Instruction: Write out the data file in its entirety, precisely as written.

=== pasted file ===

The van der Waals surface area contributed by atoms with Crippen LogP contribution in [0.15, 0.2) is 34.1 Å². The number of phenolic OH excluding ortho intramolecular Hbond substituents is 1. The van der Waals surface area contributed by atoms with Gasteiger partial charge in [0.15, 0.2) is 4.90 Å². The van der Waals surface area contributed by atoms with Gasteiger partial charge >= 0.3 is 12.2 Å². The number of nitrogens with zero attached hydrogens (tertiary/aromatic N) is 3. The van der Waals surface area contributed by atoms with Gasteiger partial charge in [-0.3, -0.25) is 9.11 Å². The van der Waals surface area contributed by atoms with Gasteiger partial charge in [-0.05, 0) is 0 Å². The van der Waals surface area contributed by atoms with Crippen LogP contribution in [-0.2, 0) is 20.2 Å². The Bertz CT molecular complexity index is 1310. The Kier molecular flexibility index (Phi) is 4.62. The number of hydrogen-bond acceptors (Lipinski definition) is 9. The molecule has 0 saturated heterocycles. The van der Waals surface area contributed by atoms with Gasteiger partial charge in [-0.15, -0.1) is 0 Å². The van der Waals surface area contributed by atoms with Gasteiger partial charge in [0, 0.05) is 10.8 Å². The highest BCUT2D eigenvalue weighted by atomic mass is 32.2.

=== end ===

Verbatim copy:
The van der Waals surface area contributed by atoms with Crippen LogP contribution in [0.15, 0.2) is 34.1 Å². The number of phenolic OH excluding ortho intramolecular Hbond substituents is 1. The van der Waals surface area contributed by atoms with Gasteiger partial charge in [0.15, 0.2) is 4.90 Å². The van der Waals surface area contributed by atoms with Gasteiger partial charge >= 0.3 is 12.2 Å². The number of nitrogens with zero attached hydrogens (tertiary/aromatic N) is 3. The van der Waals surface area contributed by atoms with Gasteiger partial charge in [-0.3, -0.25) is 9.11 Å². The van der Waals surface area contributed by atoms with Gasteiger partial charge in [-0.05, 0) is 0 Å². The van der Waals surface area contributed by atoms with Crippen LogP contribution in [-0.2, 0) is 20.2 Å². The Bertz CT molecular complexity index is 1310. The Kier molecular flexibility index (Phi) is 4.62. The number of hydrogen-bond acceptors (Lipinski definition) is 9. The molecule has 0 saturated heterocycles. The van der Waals surface area contributed by atoms with Gasteiger partial charge in [-0.15, -0.1) is 0 Å². The van der Waals surface area contributed by atoms with Gasteiger partial charge in [0, 0.05) is 10.8 Å². The highest BCUT2D eigenvalue weighted by atomic mass is 32.2.